Back in the day reading the newspaper on my morning commute to Manhattan was an origami-like exercise in folding. I never wondered why newspapers printed on broadsheets that too big for the bus. But Freed Vermeulen did. The clumsily sized standard for newspapers of record peeved him. It took the associate professor of strategy and entrepreneurship at. The London Business School years to ascertain that the widely used broadsheet dated back to 1712. That’s when the English government began taxing newspaper owners by the number of pages they printed. Bigger pages meant fewer pages Nigerian Email Database and thus less tax. The tax eventually abolished but the broadsheet remained the standard even though. The cost of the paper was high and its unwieldy handling irritated readers such as Vermeulen.
Do utilities need a chief digital officer
In 2003, an English newspaper bucked the long-established standard. The struggling Independent ran an experiment. It offered its paper in broadsheet and in a format exactly half that size in one market. The smaller paper outsold the larger by three to one. The Independent’s leaders quickly adopted the half-size version nationwide. The paper’s print circulation rose 20 percent annually for several years. The lesson, says Vermeulen, and the worthy theme of his new book, Breaking Bad Habits: “Killing bad gulf email list practices can open up new avenues of growth and innovation and reinvigorate your business. Vermeulen who has written for strategy business devotes. The first third of the book to admiring the problem of bad practices.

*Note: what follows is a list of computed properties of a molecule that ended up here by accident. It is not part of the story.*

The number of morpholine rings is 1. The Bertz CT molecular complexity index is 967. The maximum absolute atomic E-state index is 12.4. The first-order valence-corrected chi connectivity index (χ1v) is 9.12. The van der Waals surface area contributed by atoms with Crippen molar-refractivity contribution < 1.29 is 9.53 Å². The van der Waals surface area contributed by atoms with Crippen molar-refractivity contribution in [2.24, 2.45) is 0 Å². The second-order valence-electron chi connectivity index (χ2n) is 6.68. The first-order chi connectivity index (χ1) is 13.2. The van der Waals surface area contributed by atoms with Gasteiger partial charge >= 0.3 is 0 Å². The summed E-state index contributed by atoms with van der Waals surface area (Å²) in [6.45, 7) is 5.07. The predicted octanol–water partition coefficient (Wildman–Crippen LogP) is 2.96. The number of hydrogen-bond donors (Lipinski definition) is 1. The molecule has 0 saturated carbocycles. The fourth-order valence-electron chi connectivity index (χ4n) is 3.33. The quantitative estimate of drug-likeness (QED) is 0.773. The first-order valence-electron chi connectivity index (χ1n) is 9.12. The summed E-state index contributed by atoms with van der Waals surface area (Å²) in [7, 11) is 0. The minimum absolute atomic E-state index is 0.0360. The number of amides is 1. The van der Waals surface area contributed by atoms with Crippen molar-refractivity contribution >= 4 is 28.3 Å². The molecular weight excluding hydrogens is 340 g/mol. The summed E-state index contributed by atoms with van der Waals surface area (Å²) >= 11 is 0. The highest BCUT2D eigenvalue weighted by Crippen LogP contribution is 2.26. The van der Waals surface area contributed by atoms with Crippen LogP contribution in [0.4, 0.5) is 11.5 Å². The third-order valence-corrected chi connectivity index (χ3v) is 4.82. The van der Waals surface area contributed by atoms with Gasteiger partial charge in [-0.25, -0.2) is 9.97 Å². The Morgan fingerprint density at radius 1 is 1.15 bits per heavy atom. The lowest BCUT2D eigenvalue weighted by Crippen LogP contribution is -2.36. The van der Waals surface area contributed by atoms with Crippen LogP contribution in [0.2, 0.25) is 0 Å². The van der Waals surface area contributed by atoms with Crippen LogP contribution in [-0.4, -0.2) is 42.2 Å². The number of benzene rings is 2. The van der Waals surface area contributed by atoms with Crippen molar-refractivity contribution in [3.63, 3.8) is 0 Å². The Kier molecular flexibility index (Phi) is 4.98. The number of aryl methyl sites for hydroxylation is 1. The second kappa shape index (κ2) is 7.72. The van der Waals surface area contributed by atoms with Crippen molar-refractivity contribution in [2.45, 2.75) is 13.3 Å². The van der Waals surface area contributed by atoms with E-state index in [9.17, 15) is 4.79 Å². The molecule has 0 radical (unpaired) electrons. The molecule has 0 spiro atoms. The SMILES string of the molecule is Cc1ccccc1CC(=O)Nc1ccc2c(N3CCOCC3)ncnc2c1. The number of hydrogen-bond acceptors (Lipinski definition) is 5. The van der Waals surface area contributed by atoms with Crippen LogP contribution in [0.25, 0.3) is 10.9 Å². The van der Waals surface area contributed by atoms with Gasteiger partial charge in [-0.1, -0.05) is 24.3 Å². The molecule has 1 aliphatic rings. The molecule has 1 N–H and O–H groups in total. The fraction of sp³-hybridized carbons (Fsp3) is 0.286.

Do utility companies really need a chief digital officer
He points to the many failed total quality management implementations in the 1980s and 1990s as an example. How leaders try to replicate the successful practices of other companies but muck it up through oversimplification. He blames the organizational tendency to assume there is a good reason for established practices for perpetuating. The bad ones à la broadsheet newspapers. He calls out the perception biases and casual ambiguities. That can blind leaders to the negative long-term consequences of the practices they adopt. As an example Vermeulen cites the continuing adherence of many companies to ISO 9000 quality assurance standards. Even in the face of studies that show they have a stifling effect on breakthrough innovation and agility.